Drug Addiction

Drug addiction is a condition in which a person uses a drug so much that it interferes with daily life. Treatment involves behavioral therapy, counseling, and rehabilitation.

Drug Addiction Overview

Reviewed: May 19, 2014

Drug addiction is a complex illness characterized by intense and, at times, uncontrollable craving for a drug, as well as compulsive drug seeking and use that persist even in the face of devastating consequences. The path to drug addiction begins with the voluntary act of taking drugs, but, over time, a person's ability to choose not to use the drug becomes compromised, and seeking and consuming the drug becomes compulsive. This behavior results largely from the effects of prolonged drug exposure on brain functioning. Addiction is a brain disease that affects multiple brain circuits, including those involved in reward and motivation, learning and memory, and inhibitory control over behavior.

Because drug abuse and addiction have so many dimensions and disrupt so many aspects of an individual's life, treatment is not simple. Effective treatment programs typically incorporate many components, each directed to a particular aspect of the illness and its consequences. Addiction treatment must help the individual stop using drugs, maintain a drug-free lifestyle, and achieve productive functioning in the family, at work, and in society. Because addiction is typically a chronic disease, people cannot simply stop using drugs for a few days and be cured. Most patients require long-term or repeated episodes of care to achieve the ultimate goal of sustained abstinence and recovery of their lives.

Drug addiction can be treated, but there is no cure. It is a long-term disease that people must learn to manage. Most treatment plans for addiction involve behavioral changes, cognitive therapy, and rehabilitation programs.

Drug Addiction Symptoms

The hallmark symptom of any addiction is the inability to stop or limit the use of a drug.

You may also experience the following symptoms:

  • Craving or compulsion to use the drug
  • Increasing amounts of the drug are needed to achieve the desired effect
  • Irritability, anxiety, shaking, and nausea if you attempt to stop using the drug
  • Impaired work, social, and family responsibilities when you use the drug
  • Feelings of shame, guilt, hopelessness, and failure
  • Anxiety or depression
See your doctor or health care provider if you think you have an addiction.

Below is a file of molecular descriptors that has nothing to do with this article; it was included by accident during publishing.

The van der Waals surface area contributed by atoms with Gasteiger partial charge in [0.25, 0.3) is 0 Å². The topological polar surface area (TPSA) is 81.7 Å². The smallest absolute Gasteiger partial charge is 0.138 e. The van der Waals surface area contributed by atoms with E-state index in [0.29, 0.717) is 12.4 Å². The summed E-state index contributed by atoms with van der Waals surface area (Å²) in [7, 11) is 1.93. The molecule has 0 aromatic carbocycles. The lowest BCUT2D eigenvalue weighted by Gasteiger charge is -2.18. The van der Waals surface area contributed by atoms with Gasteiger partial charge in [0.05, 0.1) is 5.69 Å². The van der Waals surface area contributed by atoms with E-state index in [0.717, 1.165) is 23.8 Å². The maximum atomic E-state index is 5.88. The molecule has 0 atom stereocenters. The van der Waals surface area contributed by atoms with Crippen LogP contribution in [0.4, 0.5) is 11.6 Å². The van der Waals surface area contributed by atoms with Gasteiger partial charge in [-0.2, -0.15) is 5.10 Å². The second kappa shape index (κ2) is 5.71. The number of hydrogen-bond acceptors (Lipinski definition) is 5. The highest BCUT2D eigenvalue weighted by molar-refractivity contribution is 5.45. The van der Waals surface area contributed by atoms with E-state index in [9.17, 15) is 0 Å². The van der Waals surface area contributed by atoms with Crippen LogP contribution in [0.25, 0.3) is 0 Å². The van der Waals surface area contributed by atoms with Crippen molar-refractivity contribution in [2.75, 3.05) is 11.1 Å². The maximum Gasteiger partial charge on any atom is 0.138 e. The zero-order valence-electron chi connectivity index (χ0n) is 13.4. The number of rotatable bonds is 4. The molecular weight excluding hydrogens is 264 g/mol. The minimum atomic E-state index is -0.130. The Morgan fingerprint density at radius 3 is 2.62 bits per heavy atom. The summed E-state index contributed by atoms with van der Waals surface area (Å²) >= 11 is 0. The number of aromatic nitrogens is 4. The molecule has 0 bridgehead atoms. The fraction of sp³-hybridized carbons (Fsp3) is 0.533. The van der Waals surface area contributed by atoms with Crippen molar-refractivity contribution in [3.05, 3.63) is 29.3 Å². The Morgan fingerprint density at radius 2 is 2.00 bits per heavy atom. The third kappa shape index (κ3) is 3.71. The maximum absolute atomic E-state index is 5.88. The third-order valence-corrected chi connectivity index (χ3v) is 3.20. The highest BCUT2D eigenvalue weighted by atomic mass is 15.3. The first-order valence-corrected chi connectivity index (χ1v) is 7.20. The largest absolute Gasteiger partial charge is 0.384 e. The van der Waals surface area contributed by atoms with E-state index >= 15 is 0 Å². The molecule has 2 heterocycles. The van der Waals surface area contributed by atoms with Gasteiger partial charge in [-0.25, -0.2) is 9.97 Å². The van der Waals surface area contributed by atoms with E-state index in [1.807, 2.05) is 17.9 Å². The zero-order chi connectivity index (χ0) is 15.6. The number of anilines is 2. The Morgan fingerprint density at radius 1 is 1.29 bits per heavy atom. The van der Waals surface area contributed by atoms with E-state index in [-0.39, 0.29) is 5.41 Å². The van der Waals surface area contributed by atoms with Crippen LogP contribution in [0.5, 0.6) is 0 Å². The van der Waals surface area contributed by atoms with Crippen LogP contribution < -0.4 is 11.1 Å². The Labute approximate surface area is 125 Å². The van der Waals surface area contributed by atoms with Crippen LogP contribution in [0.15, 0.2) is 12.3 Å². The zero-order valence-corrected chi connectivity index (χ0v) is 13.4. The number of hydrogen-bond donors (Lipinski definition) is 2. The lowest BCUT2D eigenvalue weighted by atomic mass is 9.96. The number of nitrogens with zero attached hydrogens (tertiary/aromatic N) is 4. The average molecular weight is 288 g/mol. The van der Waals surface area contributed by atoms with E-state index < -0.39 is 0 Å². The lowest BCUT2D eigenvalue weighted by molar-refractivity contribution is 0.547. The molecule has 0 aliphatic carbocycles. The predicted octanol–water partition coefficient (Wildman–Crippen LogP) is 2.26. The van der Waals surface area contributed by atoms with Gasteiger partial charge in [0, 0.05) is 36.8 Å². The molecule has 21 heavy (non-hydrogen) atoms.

Drug Addiction Causes

There are no specific causes of drug addiction. There is no way to accurately predict who will become dependent on the use of a drug.

Any substance or activity that is pleasurable can become an addiction by impacting the reward, motivation, and memory pathways of the brain.

People of all ages, life stages, and socioeconomic strata can be affected by addiction. A combination of genetic, environmental, and developmental factors likely contributes to and increases the risk of addiction. You are more likely to experience addiction if you:

  • Have parents or older family members who suffer from addiction or are involved in criminal behavior
  • Have friends who suffer from addiction
  • Experience academic failures or have poor social skills
  • Have unstable family relationships
  • Have mental illness
  • Experienced trauma or abuse

Drug Addiction Diagnosis

Most drug addictions are diagnosed on the basis of your symptoms and behaviors. There are no specific tests to diagnose addiction.

Living With Drug Addiction

Living with drug addiction is difficult and can be debilitating. Daily activities and relationships are negatively affected. However, help is available for the person suffering from addiction and the families. Many support services and organization can help live with and manage addiction. Living with and overcoming drug addiction is easier with encouragement, comfort, and guidance.

Drug Addiction Treatments

Drug addiction is treatable, though there is no cure. Most addictions are life-long diseases that require consistent management to prevent relapses to unhealthy behaviors or new addictions. Most people seek treatment for addiction because a court ordered them to do so or family members encouraged them to obtain help. Fortunately, people can benefit from treatment programs regardless of the initial motivation for seeking treatment.

The first phase of addiction treatment is withdrawal from the substance or activity. You will likely experience physical and/or psychological effects of withdrawal, including nausea, vomiting, chills, sweating, muscle cramps and aches, sleeplessness, changes in heart rate, fever, anxiety, depression, irritability, and mood swings. Medical supervision is recommended for some substance addictions and medications can be used to manage the effects of withdrawal of certain substances. For example, methadone (Methadose), buprenorphine (Butrans, Buprenex), and naltrexone (Revia, Vivtrol) are effective for treating opiate addictions; nicotine replacement systems, including patches, gums, sprays, and lozenges, are effective for treating tobacco addictions; and naltrexone (Revia, Vivtrol), acamprosate (Campral), and disulfiram (Antabuse) are effective for treating alcohol addictions.

Behavioral therapy and counseling helps identify, avoid, and cope with situations that make you want to use the substance or activity of the addiction. Family therapy teaches the family of the person suffering from addiction to provide a safe and supportive environment.

Rehabilitation programs help people who are overcoming addictions to regain life skills.

No single treatment approach is appropriate for every person or every addiction. Treatment should be individualized and continually assessed to ensure that it meets the changing needs of the person with addiction.

Drug Addiction Prognosis